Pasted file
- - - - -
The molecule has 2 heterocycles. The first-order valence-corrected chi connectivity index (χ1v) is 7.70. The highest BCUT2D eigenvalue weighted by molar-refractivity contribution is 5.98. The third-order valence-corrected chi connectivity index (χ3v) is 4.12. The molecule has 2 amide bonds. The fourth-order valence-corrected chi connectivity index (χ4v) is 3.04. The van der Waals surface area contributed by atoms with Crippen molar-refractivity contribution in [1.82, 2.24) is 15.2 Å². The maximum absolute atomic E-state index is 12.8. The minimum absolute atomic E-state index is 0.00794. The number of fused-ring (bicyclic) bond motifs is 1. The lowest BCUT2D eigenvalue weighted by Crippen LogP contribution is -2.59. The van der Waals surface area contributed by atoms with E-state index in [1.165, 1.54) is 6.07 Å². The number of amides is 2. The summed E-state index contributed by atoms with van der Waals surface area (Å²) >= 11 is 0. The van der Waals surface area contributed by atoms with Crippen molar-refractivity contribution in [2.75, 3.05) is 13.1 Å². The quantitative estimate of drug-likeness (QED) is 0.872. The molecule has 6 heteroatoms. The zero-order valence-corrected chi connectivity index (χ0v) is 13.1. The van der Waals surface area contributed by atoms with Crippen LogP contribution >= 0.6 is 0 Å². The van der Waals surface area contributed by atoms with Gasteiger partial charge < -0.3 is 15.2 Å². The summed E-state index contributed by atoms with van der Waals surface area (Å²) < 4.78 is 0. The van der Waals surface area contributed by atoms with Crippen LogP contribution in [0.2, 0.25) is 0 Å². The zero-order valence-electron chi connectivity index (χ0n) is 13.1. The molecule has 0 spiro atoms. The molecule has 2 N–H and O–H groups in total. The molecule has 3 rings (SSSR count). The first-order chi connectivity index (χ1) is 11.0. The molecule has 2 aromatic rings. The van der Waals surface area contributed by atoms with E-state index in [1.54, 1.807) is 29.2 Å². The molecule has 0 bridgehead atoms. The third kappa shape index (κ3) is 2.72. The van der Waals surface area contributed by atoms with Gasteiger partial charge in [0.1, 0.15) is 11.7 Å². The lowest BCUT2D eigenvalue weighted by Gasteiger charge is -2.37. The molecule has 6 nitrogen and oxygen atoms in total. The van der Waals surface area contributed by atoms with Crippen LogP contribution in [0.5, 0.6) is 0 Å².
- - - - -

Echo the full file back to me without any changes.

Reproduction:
The molecule has 2 heterocycles. The first-order valence-corrected chi connectivity index (χ1v) is 7.70. The highest BCUT2D eigenvalue weighted by molar-refractivity contribution is 5.98. The third-order valence-corrected chi connectivity index (χ3v) is 4.12. The molecule has 2 amide bonds. The fourth-order valence-corrected chi connectivity index (χ4v) is 3.04. The van der Waals surface area contributed by atoms with Crippen molar-refractivity contribution in [1.82, 2.24) is 15.2 Å². The maximum absolute atomic E-state index is 12.8. The minimum absolute atomic E-state index is 0.00794. The number of fused-ring (bicyclic) bond motifs is 1. The lowest BCUT2D eigenvalue weighted by Crippen LogP contribution is -2.59. The van der Waals surface area contributed by atoms with E-state index in [1.165, 1.54) is 6.07 Å². The number of amides is 2. The summed E-state index contributed by atoms with van der Waals surface area (Å²) >= 11 is 0. The van der Waals surface area contributed by atoms with Crippen molar-refractivity contribution in [2.75, 3.05) is 13.1 Å². The quantitative estimate of drug-likeness (QED) is 0.872. The molecule has 6 heteroatoms. The zero-order valence-corrected chi connectivity index (χ0v) is 13.1. The van der Waals surface area contributed by atoms with Crippen LogP contribution >= 0.6 is 0 Å². The van der Waals surface area contributed by atoms with Gasteiger partial charge < -0.3 is 15.2 Å². The summed E-state index contributed by atoms with van der Waals surface area (Å²) < 4.78 is 0. The van der Waals surface area contributed by atoms with Crippen LogP contribution in [0.2, 0.25) is 0 Å². The zero-order valence-electron chi connectivity index (χ0n) is 13.1. The molecule has 0 spiro atoms. The molecule has 2 N–H and O–H groups in total. The molecule has 3 rings (SSSR count). The first-order chi connectivity index (χ1) is 11.0. The molecule has 2 aromatic rings. The van der Waals surface area contributed by atoms with E-state index in [1.54, 1.807) is 29.2 Å². The molecule has 0 bridgehead atoms. The third kappa shape index (κ3) is 2.72. The van der Waals surface area contributed by atoms with Gasteiger partial charge in [0.1, 0.15) is 11.7 Å². The lowest BCUT2D eigenvalue weighted by Gasteiger charge is -2.37. The molecule has 6 nitrogen and oxygen atoms in total. The van der Waals surface area contributed by atoms with Crippen LogP contribution in [0.5, 0.6) is 0 Å².